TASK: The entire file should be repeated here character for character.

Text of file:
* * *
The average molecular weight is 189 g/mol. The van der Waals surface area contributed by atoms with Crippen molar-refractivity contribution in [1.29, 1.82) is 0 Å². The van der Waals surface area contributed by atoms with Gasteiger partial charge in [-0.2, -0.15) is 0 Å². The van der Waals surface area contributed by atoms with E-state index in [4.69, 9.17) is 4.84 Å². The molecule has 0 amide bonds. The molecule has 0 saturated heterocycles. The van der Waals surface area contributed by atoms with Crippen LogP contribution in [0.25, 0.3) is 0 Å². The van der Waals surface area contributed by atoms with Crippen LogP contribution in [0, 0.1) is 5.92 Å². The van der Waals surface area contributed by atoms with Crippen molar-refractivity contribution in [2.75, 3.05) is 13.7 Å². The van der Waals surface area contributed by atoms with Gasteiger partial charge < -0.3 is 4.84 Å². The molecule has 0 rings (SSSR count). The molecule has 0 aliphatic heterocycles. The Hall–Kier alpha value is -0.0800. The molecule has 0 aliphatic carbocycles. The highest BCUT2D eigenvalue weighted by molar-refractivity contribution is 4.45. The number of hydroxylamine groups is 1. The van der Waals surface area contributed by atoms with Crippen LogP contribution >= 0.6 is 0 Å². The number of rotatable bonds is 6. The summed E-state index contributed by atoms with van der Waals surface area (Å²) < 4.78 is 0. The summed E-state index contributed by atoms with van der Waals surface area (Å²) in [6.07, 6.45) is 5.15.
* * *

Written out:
The average molecular weight is 189 g/mol. The van der Waals surface area contributed by atoms with Crippen molar-refractivity contribution in [1.29, 1.82) is 0 Å². The van der Waals surface area contributed by atoms with Gasteiger partial charge in [-0.2, -0.15) is 0 Å². The van der Waals surface area contributed by atoms with E-state index in [4.69, 9.17) is 4.84 Å². The molecule has 0 amide bonds. The molecule has 0 saturated heterocycles. The van der Waals surface area contributed by atoms with Crippen LogP contribution in [0.25, 0.3) is 0 Å². The van der Waals surface area contributed by atoms with Crippen LogP contribution in [0, 0.1) is 5.92 Å². The van der Waals surface area contributed by atoms with Crippen molar-refractivity contribution in [2.75, 3.05) is 13.7 Å². The van der Waals surface area contributed by atoms with Gasteiger partial charge < -0.3 is 4.84 Å². The molecule has 0 rings (SSSR count). The molecule has 0 aliphatic heterocycles. The Hall–Kier alpha value is -0.0800. The molecule has 0 aliphatic carbocycles. The highest BCUT2D eigenvalue weighted by molar-refractivity contribution is 4.45. The number of hydroxylamine groups is 1. The van der Waals surface area contributed by atoms with Crippen LogP contribution >= 0.6 is 0 Å². The number of rotatable bonds is 6. The summed E-state index contributed by atoms with van der Waals surface area (Å²) < 4.78 is 0. The summed E-state index contributed by atoms with van der Waals surface area (Å²) in [6.07, 6.45) is 5.15.